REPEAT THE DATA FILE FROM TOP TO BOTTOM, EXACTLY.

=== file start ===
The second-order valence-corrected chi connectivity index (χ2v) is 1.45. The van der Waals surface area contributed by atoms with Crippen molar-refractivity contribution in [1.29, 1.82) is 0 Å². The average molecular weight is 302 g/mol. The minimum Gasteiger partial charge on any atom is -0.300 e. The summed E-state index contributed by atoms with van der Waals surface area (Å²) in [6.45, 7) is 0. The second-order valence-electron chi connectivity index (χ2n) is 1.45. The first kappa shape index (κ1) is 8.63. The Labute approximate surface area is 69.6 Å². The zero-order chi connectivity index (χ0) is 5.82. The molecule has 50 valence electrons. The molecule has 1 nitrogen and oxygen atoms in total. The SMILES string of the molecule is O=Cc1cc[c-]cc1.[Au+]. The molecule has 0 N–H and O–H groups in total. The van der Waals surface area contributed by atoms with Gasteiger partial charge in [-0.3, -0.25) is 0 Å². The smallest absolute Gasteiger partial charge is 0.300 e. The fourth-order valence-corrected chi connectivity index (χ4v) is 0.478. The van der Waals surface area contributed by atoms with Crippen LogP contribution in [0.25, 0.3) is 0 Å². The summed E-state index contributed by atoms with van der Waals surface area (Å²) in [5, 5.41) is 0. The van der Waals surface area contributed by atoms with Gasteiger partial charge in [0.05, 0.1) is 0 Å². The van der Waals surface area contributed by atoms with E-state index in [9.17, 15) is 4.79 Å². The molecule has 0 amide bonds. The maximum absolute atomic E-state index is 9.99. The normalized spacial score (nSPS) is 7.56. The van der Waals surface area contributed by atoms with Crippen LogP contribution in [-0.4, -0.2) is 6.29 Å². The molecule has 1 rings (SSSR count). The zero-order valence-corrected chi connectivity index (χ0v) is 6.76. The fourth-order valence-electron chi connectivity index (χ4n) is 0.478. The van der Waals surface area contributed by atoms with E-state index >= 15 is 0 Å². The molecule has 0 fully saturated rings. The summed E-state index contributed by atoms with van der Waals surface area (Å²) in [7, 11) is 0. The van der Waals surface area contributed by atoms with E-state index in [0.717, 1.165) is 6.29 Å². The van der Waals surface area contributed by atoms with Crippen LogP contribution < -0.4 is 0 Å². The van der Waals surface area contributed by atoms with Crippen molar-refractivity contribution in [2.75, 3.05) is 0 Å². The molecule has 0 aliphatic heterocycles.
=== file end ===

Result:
The second-order valence-corrected chi connectivity index (χ2v) is 1.45. The van der Waals surface area contributed by atoms with Crippen molar-refractivity contribution in [1.29, 1.82) is 0 Å². The average molecular weight is 302 g/mol. The minimum Gasteiger partial charge on any atom is -0.300 e. The summed E-state index contributed by atoms with van der Waals surface area (Å²) in [6.45, 7) is 0. The second-order valence-electron chi connectivity index (χ2n) is 1.45. The first kappa shape index (κ1) is 8.63. The Labute approximate surface area is 69.6 Å². The zero-order chi connectivity index (χ0) is 5.82. The molecule has 50 valence electrons. The molecule has 1 nitrogen and oxygen atoms in total. The SMILES string of the molecule is O=Cc1cc[c-]cc1.[Au+]. The molecule has 0 N–H and O–H groups in total. The van der Waals surface area contributed by atoms with Gasteiger partial charge in [-0.3, -0.25) is 0 Å². The smallest absolute Gasteiger partial charge is 0.300 e. The fourth-order valence-corrected chi connectivity index (χ4v) is 0.478. The van der Waals surface area contributed by atoms with Crippen LogP contribution in [0.25, 0.3) is 0 Å². The summed E-state index contributed by atoms with van der Waals surface area (Å²) in [5, 5.41) is 0. The van der Waals surface area contributed by atoms with Gasteiger partial charge in [0.05, 0.1) is 0 Å². The van der Waals surface area contributed by atoms with E-state index in [9.17, 15) is 4.79 Å². The molecule has 0 amide bonds. The maximum absolute atomic E-state index is 9.99. The normalized spacial score (nSPS) is 7.56. The van der Waals surface area contributed by atoms with Crippen LogP contribution in [-0.4, -0.2) is 6.29 Å². The molecule has 1 rings (SSSR count). The zero-order valence-corrected chi connectivity index (χ0v) is 6.76. The fourth-order valence-electron chi connectivity index (χ4n) is 0.478. The van der Waals surface area contributed by atoms with E-state index >= 15 is 0 Å². The molecule has 0 fully saturated rings. The summed E-state index contributed by atoms with van der Waals surface area (Å²) in [7, 11) is 0. The van der Waals surface area contributed by atoms with E-state index in [0.717, 1.165) is 6.29 Å². The van der Waals surface area contributed by atoms with Crippen LogP contribution < -0.4 is 0 Å². The van der Waals surface area contributed by atoms with Crippen molar-refractivity contribution in [2.75, 3.05) is 0 Å². The molecule has 0 aliphatic heterocycles.